When everything’s just great with the economy, a normal yield curve, showing longer maturity Treasuries with a higher yield than shorter-term Treasuries, will appear.  This reflects the potential for greater market risk, and inflation, further out into the future.

However, prior to a recession the yield curve often becomes inverted, with shorter-term yields higher than longer-term yields. Presently, the Treasury yield curve is flattening.  Could it be transitioning to an inverted curve?  Here we turn to FXSTREET for instruction:

 

“Five years ago, long-term interest rates were just about where they are now, and short-term rates were nearly as low as the overnight federal funds rate (that is to say, at zero).

“At the end of 2014, when the Fed ended QE, short-term rates didn’t move much. But the middle of the yield curve moved higher.  Again, long-term yields are nearly the same today as they were in 2014.

“Finally, the current yield curve looks much flatter.  Short-term yields moved higher, mirroring the Fed’s rate hikes, and the middle of the curve has drifted higher.  But long-term rates are about where they were five years ago!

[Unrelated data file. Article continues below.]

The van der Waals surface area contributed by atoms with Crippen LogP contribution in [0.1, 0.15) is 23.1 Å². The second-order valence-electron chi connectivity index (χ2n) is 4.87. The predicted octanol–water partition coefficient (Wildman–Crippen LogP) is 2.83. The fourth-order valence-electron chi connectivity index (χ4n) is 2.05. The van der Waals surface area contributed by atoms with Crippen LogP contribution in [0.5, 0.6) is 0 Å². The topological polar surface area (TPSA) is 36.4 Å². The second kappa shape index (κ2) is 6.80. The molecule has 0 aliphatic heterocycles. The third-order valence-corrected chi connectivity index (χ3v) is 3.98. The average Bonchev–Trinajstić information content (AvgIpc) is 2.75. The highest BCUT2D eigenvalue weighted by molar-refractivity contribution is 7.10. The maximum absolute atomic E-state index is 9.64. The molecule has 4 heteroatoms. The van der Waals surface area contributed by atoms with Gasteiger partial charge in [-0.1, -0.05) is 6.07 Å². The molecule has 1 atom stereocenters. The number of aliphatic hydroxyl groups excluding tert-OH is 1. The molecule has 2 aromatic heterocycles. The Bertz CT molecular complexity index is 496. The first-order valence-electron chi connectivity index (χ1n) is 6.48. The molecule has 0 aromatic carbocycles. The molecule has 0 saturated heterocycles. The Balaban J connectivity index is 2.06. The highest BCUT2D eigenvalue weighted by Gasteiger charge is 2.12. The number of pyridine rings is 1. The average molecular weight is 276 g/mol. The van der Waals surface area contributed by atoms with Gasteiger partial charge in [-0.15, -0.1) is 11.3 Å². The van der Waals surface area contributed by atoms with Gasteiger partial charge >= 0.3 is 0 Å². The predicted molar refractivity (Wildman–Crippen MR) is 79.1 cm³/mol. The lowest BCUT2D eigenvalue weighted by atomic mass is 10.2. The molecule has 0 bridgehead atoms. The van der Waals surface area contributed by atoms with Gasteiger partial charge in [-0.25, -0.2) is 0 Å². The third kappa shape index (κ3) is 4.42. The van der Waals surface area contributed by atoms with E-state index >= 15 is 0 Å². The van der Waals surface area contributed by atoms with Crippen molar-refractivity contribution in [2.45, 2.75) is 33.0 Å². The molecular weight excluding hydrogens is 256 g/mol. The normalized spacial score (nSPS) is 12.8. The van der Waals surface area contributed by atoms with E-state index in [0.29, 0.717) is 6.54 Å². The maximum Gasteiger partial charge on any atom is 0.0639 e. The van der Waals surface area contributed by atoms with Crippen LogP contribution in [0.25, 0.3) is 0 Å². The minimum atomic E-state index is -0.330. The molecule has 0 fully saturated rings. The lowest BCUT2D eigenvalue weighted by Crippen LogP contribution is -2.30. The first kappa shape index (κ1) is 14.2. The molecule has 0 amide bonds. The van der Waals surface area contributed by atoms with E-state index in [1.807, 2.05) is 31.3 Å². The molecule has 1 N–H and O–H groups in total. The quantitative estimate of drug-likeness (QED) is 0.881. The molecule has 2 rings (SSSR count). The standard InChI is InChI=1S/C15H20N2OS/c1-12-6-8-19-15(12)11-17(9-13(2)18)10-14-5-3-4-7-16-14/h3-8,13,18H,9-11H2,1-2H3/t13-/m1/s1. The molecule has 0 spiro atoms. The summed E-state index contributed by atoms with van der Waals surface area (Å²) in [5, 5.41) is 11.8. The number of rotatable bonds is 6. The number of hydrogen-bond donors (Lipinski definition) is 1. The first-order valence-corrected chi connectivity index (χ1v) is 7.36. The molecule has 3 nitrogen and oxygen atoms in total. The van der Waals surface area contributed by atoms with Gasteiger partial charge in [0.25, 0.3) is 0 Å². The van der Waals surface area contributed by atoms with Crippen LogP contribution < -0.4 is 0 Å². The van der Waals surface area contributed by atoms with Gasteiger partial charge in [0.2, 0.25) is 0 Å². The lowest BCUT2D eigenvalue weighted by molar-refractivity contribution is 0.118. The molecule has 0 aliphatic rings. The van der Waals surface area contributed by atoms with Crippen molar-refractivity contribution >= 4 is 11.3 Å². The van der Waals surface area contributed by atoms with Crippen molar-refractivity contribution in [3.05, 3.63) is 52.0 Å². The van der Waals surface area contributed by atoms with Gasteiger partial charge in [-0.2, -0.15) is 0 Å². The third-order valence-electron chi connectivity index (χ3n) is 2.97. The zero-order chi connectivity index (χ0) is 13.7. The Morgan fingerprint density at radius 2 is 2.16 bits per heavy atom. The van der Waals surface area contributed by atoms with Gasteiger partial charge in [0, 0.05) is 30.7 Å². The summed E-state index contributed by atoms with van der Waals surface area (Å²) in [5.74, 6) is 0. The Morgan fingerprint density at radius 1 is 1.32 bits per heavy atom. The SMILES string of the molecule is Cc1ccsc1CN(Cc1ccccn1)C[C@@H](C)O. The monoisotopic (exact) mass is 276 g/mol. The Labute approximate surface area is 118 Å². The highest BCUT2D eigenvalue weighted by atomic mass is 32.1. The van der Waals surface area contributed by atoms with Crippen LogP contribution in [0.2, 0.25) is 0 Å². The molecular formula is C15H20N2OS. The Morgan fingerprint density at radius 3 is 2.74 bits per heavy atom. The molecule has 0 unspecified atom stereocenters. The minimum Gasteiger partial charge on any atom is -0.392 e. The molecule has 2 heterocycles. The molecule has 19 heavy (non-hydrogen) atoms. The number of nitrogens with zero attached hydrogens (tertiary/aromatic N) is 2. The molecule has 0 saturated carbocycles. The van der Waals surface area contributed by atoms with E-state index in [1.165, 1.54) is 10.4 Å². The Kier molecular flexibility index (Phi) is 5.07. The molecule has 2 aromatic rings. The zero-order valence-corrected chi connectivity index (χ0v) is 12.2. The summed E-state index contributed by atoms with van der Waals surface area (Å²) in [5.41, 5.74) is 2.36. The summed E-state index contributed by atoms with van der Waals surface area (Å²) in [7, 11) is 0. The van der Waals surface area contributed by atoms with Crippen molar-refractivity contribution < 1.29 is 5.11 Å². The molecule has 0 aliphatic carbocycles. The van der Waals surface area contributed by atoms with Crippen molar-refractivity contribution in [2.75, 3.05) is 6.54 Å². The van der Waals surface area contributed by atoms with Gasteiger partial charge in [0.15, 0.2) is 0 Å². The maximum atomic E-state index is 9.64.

“That’s not encouraging.  Markets don’t believe there’s much risk of inflation or economic growth.”

 

We have shown this chart of 3 month and 10 year Japanese govt. debt previously, and is a bit of a warning: since 1989, there were five recessions in Japan that were not preceded by an inversion of the yield curve. The final stage of the big bubble in the Nikkei in 1989 was the last time the curve inverted in Japan. In a ZIRP regime a flattening of the curve is apparently all it takes sometimes – click to enlarge.

 

Recession Watch Fall 2017

Hence, according to the Treasury market, economic growth may be stalling out.  The Great Recession officially ended in June 2009.  Yet the recovery has not been equally great.  In fact, the recovery has been greatly feeble; it has hardly been discernible to the broad population.

The unemployment rate may have come down.  GDP may have inched up.  Incomes may have even returned to where they were at the turn of the new millennium.  But the wealth has generally concentrated with a small few, while everyone else has been left to fight over bread crumbs.

 When your stagnating income makes you feel blue, always remember that some species have a particularly complicated relationship with bread crumbs…